Don't expect a film experience similar to the one unspooled in Paris Je T'aime. The three directors behind the dramas in Tokyo! see the dark side of urban living: the rat-infested overpriced apartments, the rampant violence that can happen at any moment, and the isolation of lonely souls who choose to escape the hugger-mugger of the streets.

In Interior Design, writer and director Michael Gondry (Eternal Sunshine of the Spotless Mind) explores the adventures of Akira (Ryo Kase), an experimental filmmaker, and Hiroko (Ayako Fujitani) who arrive in Tokyo and stay with an old school friend (Ayumi Ito). He lands a job wrapping gifts at a store while she unsuccessfully tries to find them an apartment. All the pressure and a severe lack of self-esteem propel Hiroko into a surreal transformation.

In Merde, French filmmaker Leos Carax (The Lovers on the Bridge) tells the weird story of a madman (Denis Lavant) who crawls out from the sewers of the city and causes a commotion on the streets as he assaults people and eats flowers and cash. Things escalate to nightmarish proportions when he finds some hand grenades and starts tossing them behind him, killing many people. The media sensationalize him, and he is eventually captured and put on trial. He still has a few surprises to unleash on the Japanese people whom he claims to hate. This parable about strangers and our hostile reactions to them is overdrawn.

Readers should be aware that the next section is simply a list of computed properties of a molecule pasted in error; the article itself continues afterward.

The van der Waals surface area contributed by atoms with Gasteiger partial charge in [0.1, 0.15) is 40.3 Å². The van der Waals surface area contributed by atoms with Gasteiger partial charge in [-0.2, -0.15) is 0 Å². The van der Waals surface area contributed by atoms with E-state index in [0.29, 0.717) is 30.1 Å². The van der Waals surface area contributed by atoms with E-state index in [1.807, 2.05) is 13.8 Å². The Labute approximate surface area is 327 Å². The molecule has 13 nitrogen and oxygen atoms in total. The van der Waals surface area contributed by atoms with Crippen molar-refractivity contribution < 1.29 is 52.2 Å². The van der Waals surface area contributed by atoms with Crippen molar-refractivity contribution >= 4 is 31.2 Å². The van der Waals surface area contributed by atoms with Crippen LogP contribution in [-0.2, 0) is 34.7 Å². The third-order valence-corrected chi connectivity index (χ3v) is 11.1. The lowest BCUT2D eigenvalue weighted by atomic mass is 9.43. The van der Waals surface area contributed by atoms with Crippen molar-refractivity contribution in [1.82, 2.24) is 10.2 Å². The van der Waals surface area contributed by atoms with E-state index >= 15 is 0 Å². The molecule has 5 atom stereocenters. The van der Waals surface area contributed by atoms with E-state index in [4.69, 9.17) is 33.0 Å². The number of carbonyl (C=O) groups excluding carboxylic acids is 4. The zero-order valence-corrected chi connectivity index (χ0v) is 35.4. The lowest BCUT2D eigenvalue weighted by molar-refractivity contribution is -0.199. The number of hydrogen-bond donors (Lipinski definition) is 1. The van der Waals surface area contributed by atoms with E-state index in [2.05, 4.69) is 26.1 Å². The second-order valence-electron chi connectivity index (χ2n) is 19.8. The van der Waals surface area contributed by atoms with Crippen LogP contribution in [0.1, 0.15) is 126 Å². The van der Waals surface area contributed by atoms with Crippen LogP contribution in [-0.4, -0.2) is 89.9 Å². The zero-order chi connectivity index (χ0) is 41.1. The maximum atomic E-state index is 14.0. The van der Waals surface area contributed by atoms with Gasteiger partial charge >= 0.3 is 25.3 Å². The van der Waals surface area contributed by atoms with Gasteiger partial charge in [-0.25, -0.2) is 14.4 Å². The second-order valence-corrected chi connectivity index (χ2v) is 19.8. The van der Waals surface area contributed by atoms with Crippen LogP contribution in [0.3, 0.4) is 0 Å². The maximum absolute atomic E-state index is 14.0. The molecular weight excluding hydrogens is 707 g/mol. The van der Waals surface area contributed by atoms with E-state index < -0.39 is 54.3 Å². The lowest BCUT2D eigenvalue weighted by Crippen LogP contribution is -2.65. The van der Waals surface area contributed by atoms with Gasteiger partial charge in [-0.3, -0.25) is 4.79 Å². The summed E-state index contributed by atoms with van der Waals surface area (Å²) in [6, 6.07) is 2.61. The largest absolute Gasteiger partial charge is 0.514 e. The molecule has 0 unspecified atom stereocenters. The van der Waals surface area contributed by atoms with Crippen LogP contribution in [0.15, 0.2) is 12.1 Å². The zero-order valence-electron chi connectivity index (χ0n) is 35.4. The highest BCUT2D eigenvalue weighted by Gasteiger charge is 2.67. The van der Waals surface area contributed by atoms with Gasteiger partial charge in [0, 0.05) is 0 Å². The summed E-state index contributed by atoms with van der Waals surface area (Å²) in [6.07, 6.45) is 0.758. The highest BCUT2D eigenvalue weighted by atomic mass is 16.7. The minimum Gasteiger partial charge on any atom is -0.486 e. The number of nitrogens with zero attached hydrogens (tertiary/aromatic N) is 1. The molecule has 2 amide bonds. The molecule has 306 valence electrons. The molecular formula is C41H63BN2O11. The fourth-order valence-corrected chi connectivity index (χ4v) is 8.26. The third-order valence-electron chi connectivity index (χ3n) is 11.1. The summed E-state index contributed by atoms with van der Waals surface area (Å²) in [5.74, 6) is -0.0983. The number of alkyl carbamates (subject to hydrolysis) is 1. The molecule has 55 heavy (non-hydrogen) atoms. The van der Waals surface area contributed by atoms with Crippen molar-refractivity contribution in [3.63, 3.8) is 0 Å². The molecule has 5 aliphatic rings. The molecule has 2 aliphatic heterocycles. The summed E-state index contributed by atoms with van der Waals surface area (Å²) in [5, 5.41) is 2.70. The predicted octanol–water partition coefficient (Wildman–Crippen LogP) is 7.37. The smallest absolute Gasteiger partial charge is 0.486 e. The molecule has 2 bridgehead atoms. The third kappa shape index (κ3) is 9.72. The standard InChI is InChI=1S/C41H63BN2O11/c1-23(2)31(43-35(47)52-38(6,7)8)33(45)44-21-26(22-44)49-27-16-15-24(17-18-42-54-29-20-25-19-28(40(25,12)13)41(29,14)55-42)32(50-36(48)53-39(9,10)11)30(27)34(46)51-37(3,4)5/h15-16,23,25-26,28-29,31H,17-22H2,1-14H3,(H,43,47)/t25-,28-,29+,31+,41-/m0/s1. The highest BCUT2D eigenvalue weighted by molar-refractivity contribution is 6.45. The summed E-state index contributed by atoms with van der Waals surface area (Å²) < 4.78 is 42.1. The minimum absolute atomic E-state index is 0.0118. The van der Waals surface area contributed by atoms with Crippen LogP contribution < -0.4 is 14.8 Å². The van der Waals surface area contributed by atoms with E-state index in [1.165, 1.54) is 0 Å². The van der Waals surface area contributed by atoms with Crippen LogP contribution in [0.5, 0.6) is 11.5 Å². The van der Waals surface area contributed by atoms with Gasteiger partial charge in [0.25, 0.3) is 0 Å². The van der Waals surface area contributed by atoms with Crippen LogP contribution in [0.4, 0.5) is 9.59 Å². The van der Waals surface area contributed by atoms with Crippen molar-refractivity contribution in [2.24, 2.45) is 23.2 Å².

Shaking Tokyo is written and directed by Korean Bong Joon-ho. The story revolves around an urban recluse (Teruyuki Kagawa) who lives alone in a tiny and tidy apartment which he has not left for ten years. One day, he breaks a firm rule of his: not to meet the eyes of the people who bring deliveries to him. He looks into the face of a pretty pizza girl (Yu Aoi) and then she faints when the ground shakes in an earthquake. Her departure unhinges the recluse who decides to track her down and declare his love for her.

Tokyo provides a backdrop for these three tales but is not a main character in any of them. Here the soul of the city is not celebrated.

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